Quotes on How to Deal With Difficult People
We all have to deal with difficult people from time to time. Perhaps it is a noisy neighbor or a bossy coworker. Fortunately, we can draw from the wisdom of the ages to help us gain inspiration. With this in mind, here are some quotes on how to deal with difficult people.
Dealing with negative criticism is the hardest. As Sydney B. Simon once wrote, “I defy anyone reading this book to tell me that she or he has ever felt in different, let alone uplifted, enriched, cheered up, or enhanced when put on the receiving end of a blast of criticism.”
Another of Mr. Simon’s quotes on how to deal with difficult people: “Thousands upon thousands of us [fail] to recognize that the knives of negative criticism which people stick in us are just as sharp and deadly as those made of steel and borne by assassins… our society has somehow conditioned us to accept the notion that criticism of all sorts is bound to be good for us. That it will make us more mature. That one of the marks of being a grown up woman or man is the ability to absorb all sorts of critical jabs, barbs, and thrusts. That the more it hurts the better for us.”
Mr. Simon is exactly right when he wrote this.
It’s true that many people refuse to listen to completely justified criticism. However, we are being drowned by the “self-help” ruse that we must listen to criticism because it is always say “gift” from people who care about us!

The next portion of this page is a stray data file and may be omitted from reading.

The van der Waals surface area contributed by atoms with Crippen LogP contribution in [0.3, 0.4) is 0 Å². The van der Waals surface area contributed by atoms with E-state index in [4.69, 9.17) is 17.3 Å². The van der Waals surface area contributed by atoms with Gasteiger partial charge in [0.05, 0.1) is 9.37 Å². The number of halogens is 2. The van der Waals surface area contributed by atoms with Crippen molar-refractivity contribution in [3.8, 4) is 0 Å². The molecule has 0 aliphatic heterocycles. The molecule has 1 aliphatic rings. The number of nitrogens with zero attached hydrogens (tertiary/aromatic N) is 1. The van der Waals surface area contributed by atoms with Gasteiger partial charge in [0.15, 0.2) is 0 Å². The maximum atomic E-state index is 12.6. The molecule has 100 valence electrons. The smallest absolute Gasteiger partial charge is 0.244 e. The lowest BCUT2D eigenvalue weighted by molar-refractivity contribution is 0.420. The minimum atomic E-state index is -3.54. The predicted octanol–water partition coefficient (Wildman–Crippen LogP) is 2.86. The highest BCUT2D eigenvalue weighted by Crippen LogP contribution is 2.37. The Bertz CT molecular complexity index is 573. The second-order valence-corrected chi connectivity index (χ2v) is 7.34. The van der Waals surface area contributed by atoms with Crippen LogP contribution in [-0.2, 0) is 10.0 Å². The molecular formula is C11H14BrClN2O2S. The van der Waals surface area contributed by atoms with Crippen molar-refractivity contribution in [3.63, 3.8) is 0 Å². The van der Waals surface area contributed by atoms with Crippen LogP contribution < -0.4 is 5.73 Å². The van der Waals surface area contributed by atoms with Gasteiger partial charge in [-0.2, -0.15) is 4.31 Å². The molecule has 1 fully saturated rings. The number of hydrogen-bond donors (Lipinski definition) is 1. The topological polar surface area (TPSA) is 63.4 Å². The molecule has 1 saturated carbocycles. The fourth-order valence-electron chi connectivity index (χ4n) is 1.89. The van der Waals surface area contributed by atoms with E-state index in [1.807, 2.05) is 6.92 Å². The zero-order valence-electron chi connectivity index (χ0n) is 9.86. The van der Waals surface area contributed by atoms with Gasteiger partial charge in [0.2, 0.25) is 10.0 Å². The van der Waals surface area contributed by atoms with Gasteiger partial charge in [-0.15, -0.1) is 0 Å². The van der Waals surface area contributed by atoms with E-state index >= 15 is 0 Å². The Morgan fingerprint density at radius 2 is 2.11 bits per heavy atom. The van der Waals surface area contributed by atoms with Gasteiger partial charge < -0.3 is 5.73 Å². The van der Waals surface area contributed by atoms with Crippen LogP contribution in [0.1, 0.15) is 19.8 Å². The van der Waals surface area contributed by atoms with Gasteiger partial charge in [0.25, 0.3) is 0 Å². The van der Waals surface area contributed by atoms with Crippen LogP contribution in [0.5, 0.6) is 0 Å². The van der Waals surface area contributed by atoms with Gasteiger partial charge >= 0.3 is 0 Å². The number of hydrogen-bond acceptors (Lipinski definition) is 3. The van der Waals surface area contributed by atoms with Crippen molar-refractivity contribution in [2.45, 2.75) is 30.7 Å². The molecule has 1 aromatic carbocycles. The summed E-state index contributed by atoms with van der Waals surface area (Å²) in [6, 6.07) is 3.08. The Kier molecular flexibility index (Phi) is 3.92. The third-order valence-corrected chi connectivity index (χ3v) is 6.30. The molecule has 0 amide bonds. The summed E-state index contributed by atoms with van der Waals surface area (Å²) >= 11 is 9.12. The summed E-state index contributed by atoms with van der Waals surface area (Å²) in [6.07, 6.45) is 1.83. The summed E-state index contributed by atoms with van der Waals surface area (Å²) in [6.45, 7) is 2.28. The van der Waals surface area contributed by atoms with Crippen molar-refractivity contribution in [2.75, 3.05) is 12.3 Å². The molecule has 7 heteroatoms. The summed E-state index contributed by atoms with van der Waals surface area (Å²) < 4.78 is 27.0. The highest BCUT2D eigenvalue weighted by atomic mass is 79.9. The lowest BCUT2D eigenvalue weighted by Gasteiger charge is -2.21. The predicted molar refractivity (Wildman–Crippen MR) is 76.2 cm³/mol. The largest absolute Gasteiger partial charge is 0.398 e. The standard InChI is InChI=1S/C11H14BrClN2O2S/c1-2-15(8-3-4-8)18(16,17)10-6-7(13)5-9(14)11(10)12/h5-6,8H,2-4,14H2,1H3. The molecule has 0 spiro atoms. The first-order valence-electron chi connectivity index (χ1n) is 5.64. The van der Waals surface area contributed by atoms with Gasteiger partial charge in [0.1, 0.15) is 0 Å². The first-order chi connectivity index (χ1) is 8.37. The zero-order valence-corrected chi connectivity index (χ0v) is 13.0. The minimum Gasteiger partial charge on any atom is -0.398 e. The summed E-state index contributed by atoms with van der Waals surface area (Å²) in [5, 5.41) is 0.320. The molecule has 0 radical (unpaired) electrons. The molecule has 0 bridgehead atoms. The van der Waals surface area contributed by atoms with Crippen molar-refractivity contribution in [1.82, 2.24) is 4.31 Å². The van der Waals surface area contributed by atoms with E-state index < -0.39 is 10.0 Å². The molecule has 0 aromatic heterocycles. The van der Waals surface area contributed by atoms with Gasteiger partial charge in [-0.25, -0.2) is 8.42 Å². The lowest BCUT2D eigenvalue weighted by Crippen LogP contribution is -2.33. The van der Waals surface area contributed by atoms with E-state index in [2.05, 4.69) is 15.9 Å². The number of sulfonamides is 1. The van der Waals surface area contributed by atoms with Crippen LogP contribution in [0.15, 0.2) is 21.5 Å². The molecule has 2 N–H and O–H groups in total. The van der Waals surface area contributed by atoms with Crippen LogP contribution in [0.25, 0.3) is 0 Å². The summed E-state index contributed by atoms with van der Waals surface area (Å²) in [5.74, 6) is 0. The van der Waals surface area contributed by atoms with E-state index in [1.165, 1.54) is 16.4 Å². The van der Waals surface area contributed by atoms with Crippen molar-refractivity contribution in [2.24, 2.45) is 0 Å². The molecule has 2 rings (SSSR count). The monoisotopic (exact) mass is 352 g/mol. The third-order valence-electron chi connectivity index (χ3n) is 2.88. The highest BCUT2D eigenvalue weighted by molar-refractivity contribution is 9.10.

The people who are so quick to point out the importance of listening to constructive criticism forget the flipside; that other people can use negative and destructive criticism as a powerful weapon to break us down!
Jay Carter, author of the book “Nasty People” called such difficult people “invalidators.” He wrote: “It’s hard to recognize and invalidator, because a truly good one can bypass the scrutiny of your logical mind, and you find yourself feeling bad without knowing why…. the invalidator actually feels inferior to some other person, so he or she tries to make the other person feel small. Thus, the invalidator can control the victim.
George Zgourides defined the constant critic thusly: “This opponent is fond of pointing out your imperfections… everything you do is bad… and the criticizer feels compelled to tell you all about it, even if you don’t want to hear it.”